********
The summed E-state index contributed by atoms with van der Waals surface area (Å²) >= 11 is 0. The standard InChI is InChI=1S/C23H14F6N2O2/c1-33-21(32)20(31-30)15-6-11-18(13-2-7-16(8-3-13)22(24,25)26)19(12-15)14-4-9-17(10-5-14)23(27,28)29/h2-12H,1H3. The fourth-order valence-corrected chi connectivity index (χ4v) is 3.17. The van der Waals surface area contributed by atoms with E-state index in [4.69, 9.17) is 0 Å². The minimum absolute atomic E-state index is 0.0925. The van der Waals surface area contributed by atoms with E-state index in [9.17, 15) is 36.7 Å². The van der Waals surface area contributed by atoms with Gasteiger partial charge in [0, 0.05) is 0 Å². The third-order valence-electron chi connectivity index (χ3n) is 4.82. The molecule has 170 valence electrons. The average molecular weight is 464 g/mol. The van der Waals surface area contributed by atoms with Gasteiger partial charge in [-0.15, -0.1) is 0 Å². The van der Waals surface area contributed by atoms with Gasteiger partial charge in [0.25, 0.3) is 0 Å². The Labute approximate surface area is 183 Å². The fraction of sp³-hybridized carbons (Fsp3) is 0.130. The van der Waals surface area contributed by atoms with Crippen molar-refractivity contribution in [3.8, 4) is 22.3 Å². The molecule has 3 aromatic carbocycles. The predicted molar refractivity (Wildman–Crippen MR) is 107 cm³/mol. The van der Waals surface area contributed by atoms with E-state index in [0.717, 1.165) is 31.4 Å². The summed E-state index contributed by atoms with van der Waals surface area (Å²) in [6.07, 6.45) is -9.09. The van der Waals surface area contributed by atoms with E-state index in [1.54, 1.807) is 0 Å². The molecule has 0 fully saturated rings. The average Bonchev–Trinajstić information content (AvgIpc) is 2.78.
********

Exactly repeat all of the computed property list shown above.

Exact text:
The summed E-state index contributed by atoms with van der Waals surface area (Å²) >= 11 is 0. The standard InChI is InChI=1S/C23H14F6N2O2/c1-33-21(32)20(31-30)15-6-11-18(13-2-7-16(8-3-13)22(24,25)26)19(12-15)14-4-9-17(10-5-14)23(27,28)29/h2-12H,1H3. The fourth-order valence-corrected chi connectivity index (χ4v) is 3.17. The van der Waals surface area contributed by atoms with E-state index in [4.69, 9.17) is 0 Å². The minimum absolute atomic E-state index is 0.0925. The van der Waals surface area contributed by atoms with E-state index in [9.17, 15) is 36.7 Å². The van der Waals surface area contributed by atoms with Gasteiger partial charge in [0, 0.05) is 0 Å². The third-order valence-electron chi connectivity index (χ3n) is 4.82. The molecule has 170 valence electrons. The average molecular weight is 464 g/mol. The van der Waals surface area contributed by atoms with Gasteiger partial charge in [-0.15, -0.1) is 0 Å². The van der Waals surface area contributed by atoms with Gasteiger partial charge in [0.25, 0.3) is 0 Å². The Labute approximate surface area is 183 Å². The fraction of sp³-hybridized carbons (Fsp3) is 0.130. The van der Waals surface area contributed by atoms with Crippen molar-refractivity contribution in [3.8, 4) is 22.3 Å². The molecule has 3 aromatic carbocycles. The predicted molar refractivity (Wildman–Crippen MR) is 107 cm³/mol. The van der Waals surface area contributed by atoms with E-state index in [0.717, 1.165) is 31.4 Å². The summed E-state index contributed by atoms with van der Waals surface area (Å²) in [6.07, 6.45) is -9.09. The van der Waals surface area contributed by atoms with E-state index in [1.54, 1.807) is 0 Å². The molecule has 0 fully saturated rings. The average Bonchev–Trinajstić information content (AvgIpc) is 2.78.